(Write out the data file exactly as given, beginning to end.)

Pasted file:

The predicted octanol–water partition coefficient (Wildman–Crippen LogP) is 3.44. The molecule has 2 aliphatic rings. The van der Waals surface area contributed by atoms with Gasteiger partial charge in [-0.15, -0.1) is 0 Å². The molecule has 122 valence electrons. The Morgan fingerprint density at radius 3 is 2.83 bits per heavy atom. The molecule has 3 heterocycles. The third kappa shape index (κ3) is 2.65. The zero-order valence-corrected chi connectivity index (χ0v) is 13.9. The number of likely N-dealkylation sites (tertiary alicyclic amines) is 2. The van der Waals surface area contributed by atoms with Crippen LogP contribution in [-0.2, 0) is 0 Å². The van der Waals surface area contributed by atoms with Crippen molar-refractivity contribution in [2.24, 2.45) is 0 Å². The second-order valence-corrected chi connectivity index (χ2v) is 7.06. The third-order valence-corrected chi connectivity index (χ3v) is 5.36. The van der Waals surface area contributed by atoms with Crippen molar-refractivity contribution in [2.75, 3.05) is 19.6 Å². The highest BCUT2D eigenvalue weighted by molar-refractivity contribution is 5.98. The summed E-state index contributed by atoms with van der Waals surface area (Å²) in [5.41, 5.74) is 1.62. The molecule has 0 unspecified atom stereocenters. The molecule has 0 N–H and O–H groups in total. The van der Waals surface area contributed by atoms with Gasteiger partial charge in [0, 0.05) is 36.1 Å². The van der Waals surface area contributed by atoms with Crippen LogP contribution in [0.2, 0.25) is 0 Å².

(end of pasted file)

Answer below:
The predicted octanol–water partition coefficient (Wildman–Crippen LogP) is 3.44. The molecule has 2 aliphatic rings. The van der Waals surface area contributed by atoms with Gasteiger partial charge in [-0.15, -0.1) is 0 Å². The molecule has 122 valence electrons. The Morgan fingerprint density at radius 3 is 2.83 bits per heavy atom. The molecule has 3 heterocycles. The third kappa shape index (κ3) is 2.65. The zero-order valence-corrected chi connectivity index (χ0v) is 13.9. The number of likely N-dealkylation sites (tertiary alicyclic amines) is 2. The van der Waals surface area contributed by atoms with Crippen LogP contribution in [-0.2, 0) is 0 Å². The van der Waals surface area contributed by atoms with Crippen molar-refractivity contribution in [2.24, 2.45) is 0 Å². The second-order valence-corrected chi connectivity index (χ2v) is 7.06. The third-order valence-corrected chi connectivity index (χ3v) is 5.36. The van der Waals surface area contributed by atoms with Crippen molar-refractivity contribution in [2.75, 3.05) is 19.6 Å². The highest BCUT2D eigenvalue weighted by molar-refractivity contribution is 5.98. The summed E-state index contributed by atoms with van der Waals surface area (Å²) in [5.41, 5.74) is 1.62. The molecule has 0 unspecified atom stereocenters. The molecule has 0 N–H and O–H groups in total. The van der Waals surface area contributed by atoms with Gasteiger partial charge in [0, 0.05) is 36.1 Å². The van der Waals surface area contributed by atoms with Crippen LogP contribution in [0.2, 0.25) is 0 Å².